Spencer Schultz and Aryana Nazem
Editor of Production and Staff Writer
The 2016 Rio Olympics have come to an end, and we’ll have to wait another four years before the torch is lit again in Tokyo 2020.
As usual, the United States dominated, whether it be on the court, in the pool, or on the field. Team USA brought home 121 total medals this year, including 46 gold. The United States nearly doubled the total of the second-place finisher, China, at 70. Gold medals aside, the Rio Games will certainly be one for the history books.
Two of Jamesville-DeWitt High School’s very own students got the opportunity to witness the history made at the Rio Games firsthand. Juniors Jack and Jamie Boeheim attended the last portion of the Olympics this year to watch their father, basketball coach Jim Boeheim, who was invited on to Team USA as an assistant coach.
Jack and Jamie Boeheim made the 15 hour flight down to Rio during the final week of the Olympic Games. While there, the family stayed on the “Getaway,” a large 4,000 passenger luxury ocean liner reserved for the families of the basketball team, docked at Pier Maua along the coast.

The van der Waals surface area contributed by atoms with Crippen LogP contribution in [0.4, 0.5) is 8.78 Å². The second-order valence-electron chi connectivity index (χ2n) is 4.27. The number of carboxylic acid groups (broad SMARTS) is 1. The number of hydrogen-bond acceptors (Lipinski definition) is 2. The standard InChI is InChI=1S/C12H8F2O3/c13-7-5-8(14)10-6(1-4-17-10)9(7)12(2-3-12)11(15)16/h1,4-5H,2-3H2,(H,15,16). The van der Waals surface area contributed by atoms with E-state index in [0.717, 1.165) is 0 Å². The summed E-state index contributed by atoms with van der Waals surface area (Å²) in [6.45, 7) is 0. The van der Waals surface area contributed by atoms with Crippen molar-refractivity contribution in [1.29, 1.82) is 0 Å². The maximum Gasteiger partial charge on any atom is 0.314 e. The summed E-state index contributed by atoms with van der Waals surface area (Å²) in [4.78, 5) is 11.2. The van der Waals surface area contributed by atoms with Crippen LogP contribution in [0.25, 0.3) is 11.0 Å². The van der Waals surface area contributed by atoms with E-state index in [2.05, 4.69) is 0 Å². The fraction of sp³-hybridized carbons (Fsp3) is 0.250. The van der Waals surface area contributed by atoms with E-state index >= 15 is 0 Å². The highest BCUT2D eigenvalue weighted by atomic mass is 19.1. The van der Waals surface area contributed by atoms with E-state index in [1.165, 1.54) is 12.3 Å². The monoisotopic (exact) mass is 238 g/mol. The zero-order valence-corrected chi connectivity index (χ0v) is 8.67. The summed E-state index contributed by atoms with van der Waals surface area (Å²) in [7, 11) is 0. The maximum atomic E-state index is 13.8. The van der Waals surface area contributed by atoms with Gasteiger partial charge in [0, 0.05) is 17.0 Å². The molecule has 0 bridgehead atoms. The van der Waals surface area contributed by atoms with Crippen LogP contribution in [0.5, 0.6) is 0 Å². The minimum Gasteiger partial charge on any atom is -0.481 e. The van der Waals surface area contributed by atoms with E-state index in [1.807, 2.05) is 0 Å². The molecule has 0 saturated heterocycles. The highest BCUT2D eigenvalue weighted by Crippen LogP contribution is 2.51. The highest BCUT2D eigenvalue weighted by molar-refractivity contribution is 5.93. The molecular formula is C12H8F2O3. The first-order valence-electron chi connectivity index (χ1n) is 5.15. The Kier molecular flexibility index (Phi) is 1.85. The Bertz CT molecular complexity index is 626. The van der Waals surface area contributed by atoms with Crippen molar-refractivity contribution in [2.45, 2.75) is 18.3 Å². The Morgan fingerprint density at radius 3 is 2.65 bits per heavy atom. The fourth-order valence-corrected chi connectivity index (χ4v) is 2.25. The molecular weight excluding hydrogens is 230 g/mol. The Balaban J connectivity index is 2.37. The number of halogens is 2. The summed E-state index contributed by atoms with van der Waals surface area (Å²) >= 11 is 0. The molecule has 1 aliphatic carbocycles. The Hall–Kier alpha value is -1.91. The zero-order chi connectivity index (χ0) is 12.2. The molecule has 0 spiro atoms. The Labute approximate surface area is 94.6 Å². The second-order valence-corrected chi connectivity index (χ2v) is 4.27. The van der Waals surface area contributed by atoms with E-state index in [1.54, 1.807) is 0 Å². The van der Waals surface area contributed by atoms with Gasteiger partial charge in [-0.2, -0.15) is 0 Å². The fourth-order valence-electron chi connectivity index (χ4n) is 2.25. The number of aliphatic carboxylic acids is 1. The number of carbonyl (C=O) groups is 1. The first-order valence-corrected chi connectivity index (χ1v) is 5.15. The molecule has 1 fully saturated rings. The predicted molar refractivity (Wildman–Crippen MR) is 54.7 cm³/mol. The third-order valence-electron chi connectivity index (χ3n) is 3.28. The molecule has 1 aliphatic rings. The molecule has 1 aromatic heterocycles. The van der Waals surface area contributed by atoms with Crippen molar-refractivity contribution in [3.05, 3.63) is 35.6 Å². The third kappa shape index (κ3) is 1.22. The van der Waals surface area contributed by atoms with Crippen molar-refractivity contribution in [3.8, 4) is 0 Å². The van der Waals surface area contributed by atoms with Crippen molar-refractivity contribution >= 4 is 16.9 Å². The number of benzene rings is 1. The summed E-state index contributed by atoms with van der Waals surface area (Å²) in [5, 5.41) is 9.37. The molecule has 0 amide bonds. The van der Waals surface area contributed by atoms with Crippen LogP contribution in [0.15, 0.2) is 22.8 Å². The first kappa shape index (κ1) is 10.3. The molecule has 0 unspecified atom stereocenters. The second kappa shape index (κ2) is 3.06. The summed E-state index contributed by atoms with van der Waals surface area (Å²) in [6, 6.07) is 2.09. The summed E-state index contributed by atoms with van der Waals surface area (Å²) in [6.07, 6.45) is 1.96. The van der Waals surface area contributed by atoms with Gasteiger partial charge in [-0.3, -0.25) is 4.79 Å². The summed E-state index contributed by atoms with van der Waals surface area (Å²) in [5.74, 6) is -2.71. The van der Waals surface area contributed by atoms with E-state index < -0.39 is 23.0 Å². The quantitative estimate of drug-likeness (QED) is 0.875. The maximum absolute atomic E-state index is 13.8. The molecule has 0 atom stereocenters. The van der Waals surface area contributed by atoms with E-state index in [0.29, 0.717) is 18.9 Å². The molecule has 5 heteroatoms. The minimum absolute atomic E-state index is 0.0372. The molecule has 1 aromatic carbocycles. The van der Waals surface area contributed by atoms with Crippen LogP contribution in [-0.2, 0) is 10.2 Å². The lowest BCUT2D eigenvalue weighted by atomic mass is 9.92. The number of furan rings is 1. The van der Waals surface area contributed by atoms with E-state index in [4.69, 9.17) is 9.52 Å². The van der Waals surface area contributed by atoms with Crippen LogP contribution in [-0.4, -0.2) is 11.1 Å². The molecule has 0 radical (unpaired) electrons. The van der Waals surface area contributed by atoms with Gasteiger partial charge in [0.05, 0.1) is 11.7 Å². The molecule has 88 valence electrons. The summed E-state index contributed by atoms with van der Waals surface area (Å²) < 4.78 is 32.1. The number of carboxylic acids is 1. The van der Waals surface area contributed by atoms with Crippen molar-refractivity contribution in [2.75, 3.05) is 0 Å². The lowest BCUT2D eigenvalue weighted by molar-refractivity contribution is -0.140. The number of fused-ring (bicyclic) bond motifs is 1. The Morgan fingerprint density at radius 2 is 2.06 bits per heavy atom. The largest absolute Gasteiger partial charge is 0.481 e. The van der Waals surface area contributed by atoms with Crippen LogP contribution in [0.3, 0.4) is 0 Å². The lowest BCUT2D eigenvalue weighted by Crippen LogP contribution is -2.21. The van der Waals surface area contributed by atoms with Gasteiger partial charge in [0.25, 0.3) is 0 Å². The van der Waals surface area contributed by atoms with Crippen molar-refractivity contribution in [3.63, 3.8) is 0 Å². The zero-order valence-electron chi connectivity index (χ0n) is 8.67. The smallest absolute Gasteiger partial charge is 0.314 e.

The USA basketball men’s and women’s teams also stayed on a smaller cruise ship docked at the same pier as the one Jack and Jamie Boeheim stayed on. “It’s been a tradition for the basketball teams to not stay in the Olympic village,” says Jamie. Jack and Jamie Boeheim were even able to spot a few Olympians, including Carmelo Anthony, Klay Thompson, and Breanna Stewart, as they walked to their ship–which sat just next door to the “Getaway.”
The two also got to visit the Christ the Redeemer Statue, in the hills looking down onto Rio. Jack and Jamie looked past the heavy winds and cold temperatures, and instead focused on the remarkable sights of the city and of Brazil that could be seen from the statue. “It was really amazing. We were in awe,” says Jack.